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I want to allow programs running in the terminal the ability to interpret the keyboard short cut Cmd + S

I have already Remapped the Terminals' default binding of Cmd + S to Ctrl + S via the Keyboard System Preferences in OS X Lion, so this has stopped the Terminal App itself from interpreting that key press, e.g. the save dialog no longer comes up when pressing Cmd + S . However something is still grabbing the key input before any terminal program can.

For example when running bash typing Cmd + S in the terminal results in:


being printed to the screen.

When I perform the same Cmd + S in the nothing is printed and the OS plays an Error Sound. I am not really sure why the keystroke is not making it to the terminal as expected, how do I allow Cmd + S to pass thru.

For more information on what / why I am trying to do this see question Bind <Cmd-S> in Vim

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2 Answers 2

I have similar desires to yours. I solved it using a system-level modifier-key re-bind.

(Of course, this is a mess; but I find it worth it to maintain my MacVim-trained hybrid of OS-wide controls (save, new, copy, paste) within command-line vims.)

Here's how I did it:

  1. Install Karabiner, which is a very, very powerful program (and an essential part of any poweruser's / programmer's OS X installation, IMHO)
  2. Enable “Command_L to Control_L (only in Terminal)”:

  3. Map -prefixed controls matching whichever MacVim commands you're most used-to in command-line vim. For instance, to support ⌘S,

    noremap  <silent> <C-S>    :update<CR>
    vnoremap <silent> <C-S>    <C-C>:update<CR>
    inoremap <silent> <C-S>    <C-O>:update<CR>
  4. Restore expected -sequences for itself, by special-casing them in System Preferences. For instance, if you want ⌘N to still control Terminal tabs, instead of mapping it to vim files, try:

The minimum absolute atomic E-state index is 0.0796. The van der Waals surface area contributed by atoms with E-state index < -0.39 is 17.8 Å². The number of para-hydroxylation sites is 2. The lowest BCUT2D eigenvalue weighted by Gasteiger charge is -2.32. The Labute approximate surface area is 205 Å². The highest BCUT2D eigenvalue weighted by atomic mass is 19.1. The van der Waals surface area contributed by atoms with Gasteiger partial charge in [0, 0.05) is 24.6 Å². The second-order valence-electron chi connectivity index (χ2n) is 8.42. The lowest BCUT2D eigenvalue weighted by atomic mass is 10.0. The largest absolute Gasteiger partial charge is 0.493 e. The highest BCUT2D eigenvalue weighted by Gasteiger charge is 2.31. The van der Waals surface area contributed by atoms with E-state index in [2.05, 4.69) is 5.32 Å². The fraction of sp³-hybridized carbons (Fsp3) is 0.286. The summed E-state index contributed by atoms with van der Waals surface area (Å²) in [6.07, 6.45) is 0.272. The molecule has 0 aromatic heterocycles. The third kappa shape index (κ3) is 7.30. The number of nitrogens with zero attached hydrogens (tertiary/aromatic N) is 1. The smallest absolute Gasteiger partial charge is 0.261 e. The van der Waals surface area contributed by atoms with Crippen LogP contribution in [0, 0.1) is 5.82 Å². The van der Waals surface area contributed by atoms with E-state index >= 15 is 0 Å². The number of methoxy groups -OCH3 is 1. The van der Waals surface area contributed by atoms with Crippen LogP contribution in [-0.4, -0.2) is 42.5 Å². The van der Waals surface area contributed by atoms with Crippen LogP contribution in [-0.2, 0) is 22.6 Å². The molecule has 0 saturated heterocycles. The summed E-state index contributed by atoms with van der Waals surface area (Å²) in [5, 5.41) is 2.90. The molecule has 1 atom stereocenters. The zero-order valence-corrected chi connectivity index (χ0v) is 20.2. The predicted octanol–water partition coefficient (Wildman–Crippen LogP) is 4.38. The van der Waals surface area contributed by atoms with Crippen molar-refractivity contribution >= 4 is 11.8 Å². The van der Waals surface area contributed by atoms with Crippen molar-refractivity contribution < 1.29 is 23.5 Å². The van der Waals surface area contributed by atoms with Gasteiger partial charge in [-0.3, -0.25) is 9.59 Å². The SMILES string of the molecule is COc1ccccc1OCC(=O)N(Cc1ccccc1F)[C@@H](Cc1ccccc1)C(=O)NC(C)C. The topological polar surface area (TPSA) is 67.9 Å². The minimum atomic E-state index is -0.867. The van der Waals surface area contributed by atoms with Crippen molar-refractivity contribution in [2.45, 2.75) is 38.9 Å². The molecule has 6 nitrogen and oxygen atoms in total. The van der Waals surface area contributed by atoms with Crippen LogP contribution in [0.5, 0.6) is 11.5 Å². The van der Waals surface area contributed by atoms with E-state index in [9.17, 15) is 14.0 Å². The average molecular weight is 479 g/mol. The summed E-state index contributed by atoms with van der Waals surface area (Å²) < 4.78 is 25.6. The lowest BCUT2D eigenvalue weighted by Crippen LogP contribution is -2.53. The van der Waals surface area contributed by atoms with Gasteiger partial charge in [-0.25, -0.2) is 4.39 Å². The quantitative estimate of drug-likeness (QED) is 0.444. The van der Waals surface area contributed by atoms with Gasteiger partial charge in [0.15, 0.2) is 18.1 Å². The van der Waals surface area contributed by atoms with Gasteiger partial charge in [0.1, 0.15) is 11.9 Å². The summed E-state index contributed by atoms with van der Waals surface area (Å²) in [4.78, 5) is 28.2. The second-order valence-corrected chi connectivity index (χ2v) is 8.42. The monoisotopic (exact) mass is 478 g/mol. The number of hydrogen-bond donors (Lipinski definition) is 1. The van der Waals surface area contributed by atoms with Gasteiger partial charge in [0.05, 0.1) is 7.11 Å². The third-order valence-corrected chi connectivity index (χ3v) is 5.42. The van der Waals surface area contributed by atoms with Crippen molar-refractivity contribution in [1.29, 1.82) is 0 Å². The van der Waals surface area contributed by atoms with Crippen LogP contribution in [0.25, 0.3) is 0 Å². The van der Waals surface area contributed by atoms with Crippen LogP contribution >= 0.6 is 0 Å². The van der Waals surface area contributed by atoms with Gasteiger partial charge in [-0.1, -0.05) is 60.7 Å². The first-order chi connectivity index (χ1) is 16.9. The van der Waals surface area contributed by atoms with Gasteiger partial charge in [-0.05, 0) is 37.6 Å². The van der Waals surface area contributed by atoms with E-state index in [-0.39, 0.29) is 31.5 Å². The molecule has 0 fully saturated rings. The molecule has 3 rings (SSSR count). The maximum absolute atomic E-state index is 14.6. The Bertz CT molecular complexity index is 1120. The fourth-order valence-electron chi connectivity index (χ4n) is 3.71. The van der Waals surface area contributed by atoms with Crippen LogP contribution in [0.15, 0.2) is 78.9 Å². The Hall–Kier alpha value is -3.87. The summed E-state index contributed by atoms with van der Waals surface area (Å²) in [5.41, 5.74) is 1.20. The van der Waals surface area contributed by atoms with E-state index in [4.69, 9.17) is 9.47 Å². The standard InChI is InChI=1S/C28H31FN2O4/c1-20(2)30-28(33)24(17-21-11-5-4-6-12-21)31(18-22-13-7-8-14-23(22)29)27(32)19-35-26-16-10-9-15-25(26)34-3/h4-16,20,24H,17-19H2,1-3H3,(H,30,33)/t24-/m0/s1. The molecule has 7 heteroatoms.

Now, anything you don't add in this list, will be passed through verbatim to command-line vim (and, of course, any other command-line program you use.)


This approach has several further subtle downsides, that I want to hilight for anyone considering taking it (as I do):

  • ⌘␣ will no longer map to the system-wide Spotlight. (I've an open issue on Karabiner, and will come back here once I have a stopgap solution.)
  • For reasons I can't ascertain, even with the ⌃W exclusions set up in System Preferences, the tab-closing behaviour of changes with this setup: ⌘W will close individual tabs in a window; but if the current tab is the last tab, it will not close the window. Instead, it has no effect. I've had to re-train myself to use ⇧⌘W to close the window if there's only one tab left.
  • If you've trained yourself to use ⌃V in MacVim to do block-wise selection, then you'll have to re-train yourself to use the alternative, ⌃Q (or, now, ⌘Q). Additionally, you'll have to add stty -ixon in your shell's startup-script, as ⌃Q is consumed by default to preform an archaic shell-control function (one with no modern usage.)

Alternative ⌘W behaviour

In addition to the above, I decided to further override ⌘W as a universal ‘close this’ key, applicable to multiple applications.

Instead of mapping ⌘W to ‘Close Tab,’ as above; I personally map that to ⇧⌘W (to retain “immediately close this tab” semantics.) Then, in any given program, I map ⌃W to some sort of close-save-quit functionality.

For instance, in my .vimrc:

noremap  <C-W>    :confirm quit<CR>
vnoremap <C-W>    <C-C>:confirm quit<CR>
inoremap <C-W>    <C-O>:confirm quit<CR>

… or my .zshrc:

function close_tab { exit }
zle -N close_tab_widget close_tab
bindkey           '' close_tab_widget
bindkey -M vicmd  '' close_tab_widget

With those two snippets in place, and your Terminal configured to ‘Close if shell exits cleanly,’ a series of ⌘Ws will first quit vim, and then close the shell entirely.

In addition, now additional on-exit functionality of programs can be preserved: for instance, vim will ask before quitting if files are unsaved (just like MacVim); and zsh will ask before quitting if there are background jobs.

Postscript: Not directly related to your question; but you should also check out ‘Ubiquitous Vim Mode’ in Karabiner. It's “a bit much” for me to use everyday, but it's a very cool idea, and surprisingly-well implemented.

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Here's a Karabiner private.xml to exclude ⌘␣:… –  ELLIOTTCABLE Feb 19 at 21:19

not sure if this applies, but stty uses ctrl-s to stop the terminal until restarted with ctrl-q. I'd be a bit leery about sending ctrl-s to a terminal.

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I tried this and it did not seem to have any effect when I added it to mt .bashrc, a slightly modified version of what was indicated here –  MrDaniel Apr 20 '12 at 19:00

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